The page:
The final version would make the cabinet implement the program “to the extent permitted under federal law” but does not specify a number of hours or a work requirement, leaving the details to the cabinet.

Beauregard told Kentucky Health News that they could support voluntary community-engagement programs because they are great ways to help people get back to work or find better jobs, especially if combined with child-care and transportation support.

The bill would also make the Education and Workforce Development Cabinet establish a job-placement assistance program for adults on Medicaid who are able-bodied and not primarily responsible for a dependent.

It would also create a task force to study the “benefits cliff,” the great adjustment faced by many people who go off public assistance but still lack the resources to access health care and other needs.

Even though she voted against the bill, Rep. Angie Hatton, D-Whitesburg, told her House colleagues that the Senate changes allayed many concerns of health advocates.

“I just think it’s a matter of what keeps you up at night,” she said on the House floor. “For me, it doesn’t keep me up at night worrying that there’s a tiny percentage of people who might get benefits who didn’t deserve them. What keeps me up at night is worrying that there might be people hungry, who couldn’t jump through hoops and get their benefits.”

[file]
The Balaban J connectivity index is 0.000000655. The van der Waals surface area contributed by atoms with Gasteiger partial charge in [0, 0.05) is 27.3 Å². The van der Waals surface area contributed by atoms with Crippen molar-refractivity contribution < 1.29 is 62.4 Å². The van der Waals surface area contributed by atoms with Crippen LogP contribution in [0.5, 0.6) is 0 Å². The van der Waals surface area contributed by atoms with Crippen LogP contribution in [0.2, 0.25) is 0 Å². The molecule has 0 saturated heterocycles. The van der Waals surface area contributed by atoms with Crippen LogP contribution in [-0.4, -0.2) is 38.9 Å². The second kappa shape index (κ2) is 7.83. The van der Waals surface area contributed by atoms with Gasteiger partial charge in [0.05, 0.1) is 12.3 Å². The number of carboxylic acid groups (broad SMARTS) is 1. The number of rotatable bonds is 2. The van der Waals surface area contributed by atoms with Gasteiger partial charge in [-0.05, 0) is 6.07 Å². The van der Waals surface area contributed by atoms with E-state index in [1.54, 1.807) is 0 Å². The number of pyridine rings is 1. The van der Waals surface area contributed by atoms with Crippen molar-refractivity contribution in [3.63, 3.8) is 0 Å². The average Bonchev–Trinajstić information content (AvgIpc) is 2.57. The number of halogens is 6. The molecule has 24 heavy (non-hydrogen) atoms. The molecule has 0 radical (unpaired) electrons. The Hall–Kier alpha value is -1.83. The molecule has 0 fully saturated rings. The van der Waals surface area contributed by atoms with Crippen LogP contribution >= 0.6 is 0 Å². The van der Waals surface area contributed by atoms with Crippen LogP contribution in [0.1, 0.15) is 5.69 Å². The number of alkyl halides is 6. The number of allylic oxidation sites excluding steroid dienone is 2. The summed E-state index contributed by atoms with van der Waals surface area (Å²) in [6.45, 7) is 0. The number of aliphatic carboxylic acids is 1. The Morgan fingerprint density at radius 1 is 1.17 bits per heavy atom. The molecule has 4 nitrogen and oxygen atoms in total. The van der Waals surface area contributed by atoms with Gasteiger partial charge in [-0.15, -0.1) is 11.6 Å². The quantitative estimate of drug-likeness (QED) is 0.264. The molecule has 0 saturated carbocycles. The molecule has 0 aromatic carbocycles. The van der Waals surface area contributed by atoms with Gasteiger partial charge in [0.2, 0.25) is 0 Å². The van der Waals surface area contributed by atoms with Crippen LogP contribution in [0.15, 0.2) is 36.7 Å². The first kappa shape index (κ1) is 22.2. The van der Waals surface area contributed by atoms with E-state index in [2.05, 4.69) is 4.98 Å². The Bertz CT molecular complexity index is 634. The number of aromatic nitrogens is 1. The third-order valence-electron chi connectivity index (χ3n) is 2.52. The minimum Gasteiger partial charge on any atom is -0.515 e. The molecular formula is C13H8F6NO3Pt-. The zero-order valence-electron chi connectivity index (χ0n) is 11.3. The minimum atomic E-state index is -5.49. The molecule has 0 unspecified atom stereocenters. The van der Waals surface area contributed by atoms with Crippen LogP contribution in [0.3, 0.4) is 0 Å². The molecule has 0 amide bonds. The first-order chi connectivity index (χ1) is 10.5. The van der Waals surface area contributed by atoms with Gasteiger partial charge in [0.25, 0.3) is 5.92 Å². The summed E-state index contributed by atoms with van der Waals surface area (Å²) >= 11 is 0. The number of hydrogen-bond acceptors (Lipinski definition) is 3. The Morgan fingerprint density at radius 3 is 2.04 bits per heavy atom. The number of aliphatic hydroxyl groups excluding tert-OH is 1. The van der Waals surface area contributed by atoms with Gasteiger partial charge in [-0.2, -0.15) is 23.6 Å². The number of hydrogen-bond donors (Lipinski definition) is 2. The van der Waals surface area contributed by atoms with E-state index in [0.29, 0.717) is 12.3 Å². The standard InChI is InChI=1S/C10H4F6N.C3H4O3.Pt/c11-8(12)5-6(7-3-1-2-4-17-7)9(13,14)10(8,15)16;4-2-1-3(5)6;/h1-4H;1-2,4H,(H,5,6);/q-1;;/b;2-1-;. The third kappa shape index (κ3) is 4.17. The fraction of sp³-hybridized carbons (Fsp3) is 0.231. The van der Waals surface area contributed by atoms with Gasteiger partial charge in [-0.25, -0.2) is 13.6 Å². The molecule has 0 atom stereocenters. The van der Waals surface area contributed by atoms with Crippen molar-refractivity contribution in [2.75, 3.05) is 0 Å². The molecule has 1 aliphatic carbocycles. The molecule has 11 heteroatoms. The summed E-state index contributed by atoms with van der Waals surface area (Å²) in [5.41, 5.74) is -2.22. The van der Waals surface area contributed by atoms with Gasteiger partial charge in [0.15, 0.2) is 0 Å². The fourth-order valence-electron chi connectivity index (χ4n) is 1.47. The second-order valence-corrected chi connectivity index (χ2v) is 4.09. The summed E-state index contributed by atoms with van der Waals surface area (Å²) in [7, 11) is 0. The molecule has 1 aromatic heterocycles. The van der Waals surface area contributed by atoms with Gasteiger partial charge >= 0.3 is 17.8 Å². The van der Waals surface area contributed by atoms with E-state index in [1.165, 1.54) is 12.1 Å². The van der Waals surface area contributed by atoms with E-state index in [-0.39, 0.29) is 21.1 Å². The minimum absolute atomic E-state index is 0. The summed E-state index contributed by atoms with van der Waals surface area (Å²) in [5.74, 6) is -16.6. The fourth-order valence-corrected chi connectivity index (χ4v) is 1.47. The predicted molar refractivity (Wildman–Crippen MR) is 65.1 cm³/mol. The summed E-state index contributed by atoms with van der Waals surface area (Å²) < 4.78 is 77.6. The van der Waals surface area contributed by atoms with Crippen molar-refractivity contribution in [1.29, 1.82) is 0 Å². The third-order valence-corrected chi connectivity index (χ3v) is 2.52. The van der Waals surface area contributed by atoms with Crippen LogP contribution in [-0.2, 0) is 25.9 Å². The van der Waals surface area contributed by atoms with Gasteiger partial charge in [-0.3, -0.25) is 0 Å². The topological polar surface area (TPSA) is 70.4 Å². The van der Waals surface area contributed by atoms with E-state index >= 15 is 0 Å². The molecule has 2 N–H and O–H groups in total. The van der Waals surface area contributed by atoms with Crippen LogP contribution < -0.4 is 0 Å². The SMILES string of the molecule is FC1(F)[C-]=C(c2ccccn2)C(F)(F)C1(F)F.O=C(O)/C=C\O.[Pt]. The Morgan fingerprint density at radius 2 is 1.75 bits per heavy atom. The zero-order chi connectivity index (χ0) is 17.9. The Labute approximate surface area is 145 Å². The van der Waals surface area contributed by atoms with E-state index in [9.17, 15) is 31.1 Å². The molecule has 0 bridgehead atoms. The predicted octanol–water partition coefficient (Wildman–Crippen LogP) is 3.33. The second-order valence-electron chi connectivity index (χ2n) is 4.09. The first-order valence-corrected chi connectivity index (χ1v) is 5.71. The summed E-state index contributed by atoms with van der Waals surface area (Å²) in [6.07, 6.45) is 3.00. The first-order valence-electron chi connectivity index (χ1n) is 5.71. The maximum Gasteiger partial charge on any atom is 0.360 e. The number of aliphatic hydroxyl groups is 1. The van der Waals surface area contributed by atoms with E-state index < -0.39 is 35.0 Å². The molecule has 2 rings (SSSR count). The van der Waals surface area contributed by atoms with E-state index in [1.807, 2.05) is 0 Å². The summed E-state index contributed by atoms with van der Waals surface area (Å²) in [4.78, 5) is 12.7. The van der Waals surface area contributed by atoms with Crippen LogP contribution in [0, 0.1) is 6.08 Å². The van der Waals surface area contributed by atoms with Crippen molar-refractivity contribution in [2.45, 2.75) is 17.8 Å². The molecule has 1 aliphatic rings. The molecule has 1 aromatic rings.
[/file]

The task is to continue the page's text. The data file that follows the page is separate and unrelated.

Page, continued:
Meade disputed Hatton’s assertion, saying a study by the Gatton College of Business and Economics at the University of Kentucky shows that it costs the federal government $1.86 billion and Kentucky taxpayers $186 million per year to pay for all Kentuckians who are enrolled in Medicaid improperly.

He said Kentucky ranks third in the nation for the biggest increase in improper Medicaid enrollment under the Patient Protection and Affordable Care Act. “You can see that we actually do have a major problem in this state,” he said, “and that is what we are going to try to start taking care of.”

Here are some other provisions related in HB 7 related to Medicaid:

  • After the federal government lifts the pandemic-era limit on the state’s ability to disenroll people, the health cabinet would have 12 months to do a full audit of the Medicaid rolls.
  • Medicaid coverage for treatment of substance-use disorder for prisoners, included in the 2020 budget, would be put into law.
  • The cabinet could not make approve someone for Medicaid under presumptive eligibility before their qualifying paperwork is completed.
  • The bill would ban the cabinet from developing a state basic health program for low-income people not eligible for Medicaid without first obtaining specific legislative authorization.
  • The cabinet must must seek a federal waiver to authorize anything it needs to implement the legislation, tell the legislature if it is denied, and reapply “with or without modifications based on instructions from the General Assembly.”
  • The task force would investigate and report on the cost of using a single electronic benefits card for Medicaid and the Supplemental Nutrition Assistance Program, formerly food stamps.
  • The attorney general, currently Republican Daniel Cameron, could bring action against the cabinet if he thinks provisions of the bill are not appropriately implemented.